For an instance, there's the source code of the demo mentioned above. It's a
simple keyring which stores the password directly in memory.
A simple keyring class for the
Created by Kang Zhang on 2009-07-12
from keyring.backend import KeyringBackend
class SimpleKeyring(KeyringBackend):
"""Simple Keyring is a keyring which can store only one
password in memory.
def __init__(self):
self.password = ''
def supported(self):
return 0
def get_password(self, service, username):
return self.password
def set_password(self, service, username, password):
self.password = password
return 0
Set the keyring in runtime
Besides setting the backend through the config file, you can also set the
backend to use by calling the api ``set_keyring()``. The backend you passed in
will be used to store the password in your application.
Here's a code snippet from the ````. It shows the usage of
# define a new keyring class which extends the KeyringBackend
import keyring.backend
class TestKeyring(keyring.backend.KeyringBackend):
"""A test keyring which always outputs same password
def supported(self): return 0
def set_password(self, servicename, username, password): return 0
def get_password(self, servicename, username):
return "password from TestKeyring"
# set the keyring for keyring lib
import keyring
# invoke the keyring lib
keyring.set_password("demo-service", "tarek", "passexample")
print "password stored sucessfully"
except keyring.backend.PasswordError:
print "failed to store password"
print "password", keyring.get_password("demo-service", "tarek")
Integrate the keyring lib with your application
API interface
The keyring lib has two functions:
* ``get_password(service, username)`` : Returns the password stored in keyring.
If the password does not exist, it will return None.
* ``set_password(service, username, password)`` : Store the password in the
Here's an example of using keyring for application authorization. It can be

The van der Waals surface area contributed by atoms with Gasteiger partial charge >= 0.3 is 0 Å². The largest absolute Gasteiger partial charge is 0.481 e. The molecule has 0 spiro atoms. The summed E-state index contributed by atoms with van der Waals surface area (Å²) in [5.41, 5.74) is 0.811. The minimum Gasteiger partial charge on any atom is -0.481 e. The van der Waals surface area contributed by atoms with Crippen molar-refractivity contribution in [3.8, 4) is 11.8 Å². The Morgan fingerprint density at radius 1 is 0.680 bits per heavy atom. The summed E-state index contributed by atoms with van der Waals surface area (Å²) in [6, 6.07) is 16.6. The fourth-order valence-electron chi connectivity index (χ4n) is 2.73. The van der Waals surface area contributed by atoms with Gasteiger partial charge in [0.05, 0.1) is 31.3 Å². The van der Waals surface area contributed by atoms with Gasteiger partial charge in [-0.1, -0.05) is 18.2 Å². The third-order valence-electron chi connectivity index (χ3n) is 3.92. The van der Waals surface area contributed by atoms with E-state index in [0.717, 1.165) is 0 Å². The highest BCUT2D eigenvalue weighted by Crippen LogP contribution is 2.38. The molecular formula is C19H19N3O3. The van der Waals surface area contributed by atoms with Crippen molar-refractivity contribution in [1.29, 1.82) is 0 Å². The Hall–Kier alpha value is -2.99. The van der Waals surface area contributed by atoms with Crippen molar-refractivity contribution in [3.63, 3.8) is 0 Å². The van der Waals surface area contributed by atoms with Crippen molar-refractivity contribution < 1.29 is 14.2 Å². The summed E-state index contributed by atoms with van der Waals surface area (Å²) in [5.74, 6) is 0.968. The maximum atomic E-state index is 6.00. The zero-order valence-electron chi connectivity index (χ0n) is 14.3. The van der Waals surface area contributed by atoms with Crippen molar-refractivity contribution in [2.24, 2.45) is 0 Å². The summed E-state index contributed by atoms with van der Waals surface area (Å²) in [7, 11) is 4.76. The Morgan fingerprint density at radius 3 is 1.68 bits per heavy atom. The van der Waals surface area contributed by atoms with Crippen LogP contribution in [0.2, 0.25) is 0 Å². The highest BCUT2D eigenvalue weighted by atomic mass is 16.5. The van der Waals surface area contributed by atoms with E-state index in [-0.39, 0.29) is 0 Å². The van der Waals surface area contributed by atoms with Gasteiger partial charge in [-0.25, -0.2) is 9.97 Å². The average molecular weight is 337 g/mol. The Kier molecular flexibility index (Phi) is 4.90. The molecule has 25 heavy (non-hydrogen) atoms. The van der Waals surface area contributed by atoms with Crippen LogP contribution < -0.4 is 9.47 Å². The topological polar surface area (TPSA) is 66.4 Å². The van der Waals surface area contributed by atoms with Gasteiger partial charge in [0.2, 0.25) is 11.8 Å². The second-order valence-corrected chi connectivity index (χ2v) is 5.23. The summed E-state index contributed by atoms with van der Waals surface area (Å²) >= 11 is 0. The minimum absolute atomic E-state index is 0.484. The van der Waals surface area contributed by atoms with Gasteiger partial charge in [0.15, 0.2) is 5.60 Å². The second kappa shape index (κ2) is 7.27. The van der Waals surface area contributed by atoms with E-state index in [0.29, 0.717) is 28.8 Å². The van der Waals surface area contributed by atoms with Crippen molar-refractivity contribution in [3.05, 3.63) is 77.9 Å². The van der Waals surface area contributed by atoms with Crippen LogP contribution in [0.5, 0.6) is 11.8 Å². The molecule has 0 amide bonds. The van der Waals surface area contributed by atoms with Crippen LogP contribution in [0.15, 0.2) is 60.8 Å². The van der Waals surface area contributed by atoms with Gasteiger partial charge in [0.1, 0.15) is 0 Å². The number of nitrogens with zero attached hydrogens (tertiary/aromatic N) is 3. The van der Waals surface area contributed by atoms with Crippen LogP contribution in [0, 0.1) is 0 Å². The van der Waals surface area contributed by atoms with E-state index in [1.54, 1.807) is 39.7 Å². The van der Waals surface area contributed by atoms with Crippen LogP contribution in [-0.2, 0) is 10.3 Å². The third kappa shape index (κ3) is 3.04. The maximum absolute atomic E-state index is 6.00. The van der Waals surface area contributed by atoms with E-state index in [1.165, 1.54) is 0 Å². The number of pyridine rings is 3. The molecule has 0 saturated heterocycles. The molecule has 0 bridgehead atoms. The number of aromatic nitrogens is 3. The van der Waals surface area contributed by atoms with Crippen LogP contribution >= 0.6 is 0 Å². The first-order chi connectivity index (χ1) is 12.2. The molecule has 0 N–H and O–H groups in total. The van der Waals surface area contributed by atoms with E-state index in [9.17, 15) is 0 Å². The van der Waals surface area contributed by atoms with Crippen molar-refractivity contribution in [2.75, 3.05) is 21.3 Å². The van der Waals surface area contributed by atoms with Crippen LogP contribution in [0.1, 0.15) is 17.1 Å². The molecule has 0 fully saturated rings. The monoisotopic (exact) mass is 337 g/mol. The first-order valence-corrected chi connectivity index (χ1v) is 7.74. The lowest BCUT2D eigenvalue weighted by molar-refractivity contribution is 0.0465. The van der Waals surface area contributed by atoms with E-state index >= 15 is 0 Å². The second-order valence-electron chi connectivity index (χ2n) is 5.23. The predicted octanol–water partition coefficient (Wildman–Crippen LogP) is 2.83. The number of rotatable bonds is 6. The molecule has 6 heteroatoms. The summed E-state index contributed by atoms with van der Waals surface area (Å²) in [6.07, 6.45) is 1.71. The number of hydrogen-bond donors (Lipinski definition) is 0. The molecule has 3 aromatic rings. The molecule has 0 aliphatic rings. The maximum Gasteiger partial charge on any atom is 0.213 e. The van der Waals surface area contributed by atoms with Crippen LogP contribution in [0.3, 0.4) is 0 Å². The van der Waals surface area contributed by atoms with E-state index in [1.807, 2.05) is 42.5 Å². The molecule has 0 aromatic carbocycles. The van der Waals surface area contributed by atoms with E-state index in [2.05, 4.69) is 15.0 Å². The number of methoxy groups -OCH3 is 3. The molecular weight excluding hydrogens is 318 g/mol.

found in the demo folder of the repository. Note that the faked auth function
only returns true when the password equals to the username.
Created by Kang Zhang 2009-08-14
import keyring
import getpass
import ConfigParser
def auth(username, password):
"""A faked authorization function.
return username == password
def main():
"""This scrip demos how to use keyring facilite the authorization. The
username is stored in a config named 'auth_demo.cfg'
# config file init
config_file = 'auth_demo.cfg'
config = ConfigParser.SafeConfigParser({
if not config.has_section('auth_demo_login'):
username = config.get('auth_demo_login','username')
password = None
if username != '':
password = keyring.get_password('auth_demo_login', username)
if password == None or not auth(username, password):
while 1:
username = raw_input("Username:\n")
password = getpass.getpass("Password:\n")
if auth(username, password):
print "Authorization failed."
# store the username
config.set('auth_demo_login', 'username', username)
config.write(open(config_file, 'w'))
# store the password
keyring.set_password('auth_demo_login', username, password)
# the stuff that needs authorization here
print "Authorization successful."
if __name__ == "__main__":
Get involved
Python keyring lib is an open community project and highly welcomes new
* Repository:
* Bug Tracker:
* Mailing list:
The project was based on Tarek Ziade's idea in `this post`_. Kang Zhang
initially carried it out as a `Google Summer of Code`_ project, and Tarek
mentored Kang on this project.
.. _this post:
.. _Google Summer of Code:
* Kang Zhang
* Tarek Ziade